Monsanto Says It’s ‘Outraged’ by WHO Cancer Risk Report

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Roundup Weedkiller
Containers of Roundup, a weedkiller by Monsanto Co., are displayed for sale at a Home Depot Inc. store in the Brooklyn borough of New York. Photographer: Victor J. Blue/Bloomberg

Monsanto Co. said it’s “outraged” by the World Health Organization’s assessment that its Roundup weedkiller probably causes cancer, the latest defense by the world’s biggest seed company of its best-selling product.

In an extended response to Friday’s WHO assessment of glyphosate, the active ingredient in Roundup, Monsanto Chief Technology Officer Robb Fraley said Monday that the WHO’s International Agency for Research on Cancer, or IARC, reached its conclusions by “cherry picking” data.

Monsanto’s core business is closely tied to Roundup. It’s the world’s most used herbicide, and most of Monsanto’s sales come from crops genetically engineered to survive the weedkiller. Two other WHO programs have determined glyphosate isn’t carcinogenic, and regulators in the U.S. and European Union are among those concluding it’s not a human health risk, Monsanto said.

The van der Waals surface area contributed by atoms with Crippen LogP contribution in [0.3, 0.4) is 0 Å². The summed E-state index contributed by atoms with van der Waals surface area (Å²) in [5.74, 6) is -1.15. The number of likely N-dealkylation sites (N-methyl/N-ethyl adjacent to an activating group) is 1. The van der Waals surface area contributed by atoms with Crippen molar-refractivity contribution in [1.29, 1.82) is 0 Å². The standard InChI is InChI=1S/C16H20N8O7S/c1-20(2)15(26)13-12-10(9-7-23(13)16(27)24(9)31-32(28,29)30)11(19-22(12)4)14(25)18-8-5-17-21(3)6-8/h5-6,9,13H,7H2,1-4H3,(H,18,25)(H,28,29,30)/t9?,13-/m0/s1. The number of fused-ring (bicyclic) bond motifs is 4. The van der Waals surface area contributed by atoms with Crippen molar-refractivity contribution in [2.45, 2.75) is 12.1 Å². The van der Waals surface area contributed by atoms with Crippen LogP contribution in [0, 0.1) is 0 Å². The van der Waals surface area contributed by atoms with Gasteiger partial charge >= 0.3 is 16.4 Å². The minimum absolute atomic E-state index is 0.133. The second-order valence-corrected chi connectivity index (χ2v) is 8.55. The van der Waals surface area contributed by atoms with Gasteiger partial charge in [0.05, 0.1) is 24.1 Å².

“IARC’s process is not transparent, its decision is irresponsible, and it has the potential to cause confusion about such an important issue as safety,” Fraley said in a statement from St. Louis-based Monsanto.

IARC reached its conclusion as part of a review of five pesticides, including glyphosate, conducted from March 3 to 10. Regulators in the U.S. and EU typically spend years reviewing such data.

Meeting Request

Monsanto wrote WHO Director General Margaret Chan on Friday to “request an urgent meeting” to find ways to “rectify this highly questionable review and conclusion,” according to a copy of the letter obtained by Bloomberg News.

“It is our understanding that IARC participants purposefully chose to disregard dozens of studies and publicly available regulatory assessments that support the conclusion that glyphosate does not pose a human health risk,” Philip Miller, Monsanto vice president for global regulatory affairs, said in the letter.

The classification doesn’t affect glyphosate’s registration or use, which in the U.S. is the responsibility of the Environmental Protection Agency. The EPA, which in 2013 found “glyphosate does not pose a cancer risk to humans,” is due to complete its re-registration of the chemical this year.

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